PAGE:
In Confluent 5.1, Kafka Streams added a new feature that enables users to choose to allow the Kafka Streams
framework to optimize their topology by setting the config flag
StreamsConfig.OPTIMIZE. The default setting for
StreamsConfig.NO_OPTIMIZATION, so if you don’t want enable optimizations then there is nothing further you need to
do. Optimizations are available on the DSL only, as the Processor API already gives users the flexibility required to enable their own
optimizations, so an optimization configuration isn’t needed for the Processor API.
Before we discuss the available optimizations, here’s some context for why we added this optimization feature. Prior to CP 5.1/AK 2.1, when you
used the DSL to build a topology, Kafka Streams constructed the parts of the physical plan of the topology immediately with each call to the DSL. By
starting to construct a physical plan immediately, any opportunity to make changes for a more efficient topology is lost.
Now, when building a topology with the DSL, each call is captured in an intermediate representation or logical plan of the topology, represented as a directed acyclic graph (DAG). The physical plan for the topology isn’t started until the
StreamsBuilder.build(properties) call is executed. During the conversion of the logical plan to the physical plan, any possible optimizations are applied. Using the no-arg
StreamsBuilder.build() method, Kafka Streams doesn’t make any optimizations to the topology.
Currently, there are two optimizations that Kafka Streams performs when enabled:
- The source
KTable re-uses the source topic as the changelog topic.
- When possible, Kafka Streams collapses multiple repartition topics into a single repartition topic.
The first optimization is straightforward and doesn’t require further discussion. The second optimization is a little more involved and requires some explanation.
Consider the following toplogy:
final KStream<String, String> sourceStream = builder.stream(inputTopic, Consumed.with(Serdes.String(), Serdes.String()));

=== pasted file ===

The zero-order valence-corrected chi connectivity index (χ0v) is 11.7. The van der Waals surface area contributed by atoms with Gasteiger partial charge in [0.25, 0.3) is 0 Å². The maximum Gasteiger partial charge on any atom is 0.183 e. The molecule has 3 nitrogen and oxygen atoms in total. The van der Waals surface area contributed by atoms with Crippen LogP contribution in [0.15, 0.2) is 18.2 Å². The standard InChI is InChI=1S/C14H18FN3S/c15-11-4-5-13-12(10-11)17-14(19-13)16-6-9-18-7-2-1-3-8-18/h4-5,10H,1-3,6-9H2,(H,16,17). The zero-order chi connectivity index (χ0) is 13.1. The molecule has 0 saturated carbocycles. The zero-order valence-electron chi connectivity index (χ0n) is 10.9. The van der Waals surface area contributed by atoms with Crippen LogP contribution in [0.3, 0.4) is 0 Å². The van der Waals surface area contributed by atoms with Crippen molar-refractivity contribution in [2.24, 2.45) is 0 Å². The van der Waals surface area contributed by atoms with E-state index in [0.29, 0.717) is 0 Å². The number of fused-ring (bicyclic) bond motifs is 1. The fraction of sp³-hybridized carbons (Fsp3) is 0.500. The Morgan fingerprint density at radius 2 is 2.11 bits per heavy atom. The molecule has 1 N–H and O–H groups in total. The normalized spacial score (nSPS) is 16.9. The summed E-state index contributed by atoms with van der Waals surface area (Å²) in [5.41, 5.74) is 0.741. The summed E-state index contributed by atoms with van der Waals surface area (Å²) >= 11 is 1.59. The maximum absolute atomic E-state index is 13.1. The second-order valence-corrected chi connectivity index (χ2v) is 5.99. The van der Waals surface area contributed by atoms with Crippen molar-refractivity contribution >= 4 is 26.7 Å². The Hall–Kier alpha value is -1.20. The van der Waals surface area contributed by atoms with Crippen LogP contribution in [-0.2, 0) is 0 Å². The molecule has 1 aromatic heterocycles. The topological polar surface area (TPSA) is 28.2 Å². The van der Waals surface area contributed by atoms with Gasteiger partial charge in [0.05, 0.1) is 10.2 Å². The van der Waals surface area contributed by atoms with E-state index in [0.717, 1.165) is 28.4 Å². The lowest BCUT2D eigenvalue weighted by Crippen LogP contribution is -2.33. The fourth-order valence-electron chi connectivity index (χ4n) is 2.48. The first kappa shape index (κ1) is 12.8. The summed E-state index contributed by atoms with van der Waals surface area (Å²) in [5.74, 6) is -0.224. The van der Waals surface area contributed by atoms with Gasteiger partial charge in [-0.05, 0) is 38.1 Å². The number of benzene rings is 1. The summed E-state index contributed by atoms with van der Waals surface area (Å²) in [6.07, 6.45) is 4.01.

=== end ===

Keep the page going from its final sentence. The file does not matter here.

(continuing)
// Because we are changing the key, a "needs repartitioning" flag is set.
// The repartitioning will be performed only when a subsequent operation truly needs it.
final KStream<String, String> mappedStream = sourceStream.selectKey((k, v) -> keyFunction.apply(v));
// triggers the first repartitioning grouping by the changed key
// triggers the second repartitioning grouping by the changed key again
KStream<String, Long> countStream = mappedStream.groupByKey().count(...).toStream();
// triggers the third reparition for joining the mappedStream with the changed key
KStream<String, String> joinedStream = mappedStream.join(countStream.....);
config.setProperty(StreamsConfig.BOOTSTRAP_SERVERS_CONFIG,"Some IP Address");
// tell Kafka Streams to optimize the topology
// Since we've configured Streams to use optimizations, the topology is optimized during the build
// And because optimizations are enabled, the resulting topology will no longer need to perform
// three explicit repartitioning steps, but only one.
final Topology topology = builder.build(config);
final KafkaStreams streams = new KafkaStreams(topology, config);
Since we’re changing the key with the
KStream.selectKey() method, a boolean flag indicating a reparititon may be required. Note that the repartition doesn’t happen automatically after changing the key in a Kafka Streams application. A repartition is performed only when an operation requires the potentially changed key.
From the previous example, Kafka Streams creates three repartition topics, since we’re performing three operations – two
KStream.groupByKey() and one
KStream.join() – requiring the key after we have potentially modified the key on the original stream. It’s worth noting at this point that using KStream.map, KStream.transform, and KStream.flatMap always sets the “needs repartition” flag even if you don’t physically change the key, so if you know that you don’t need to change the key, use the
KStream.xxxValues options instead.
But all three repartition topics will contain virtually the same data, so two of the three repartition topics are redundant. With optimizations enabled, Kafka Streams removes the repartitioning from the two
KStream.groupByKey() calls and the single
KStream.join() call and uses one repartition topic immediately after the
which reduces the repartition topic load from three to one.
Finally, due to the scope of the topology change with respect to repartition topics, when enabling optimizations, a rolling upgrade isn’t possible. You must stop all instances of your application. Since there could be a small amount of data left unprocessed in the merged repartition topics, we recommend using the Streams Reset tool to cleanup your previous application, and start the new one from the beginning to reprocess your data. Otherwise, there may be a small amount of missing records.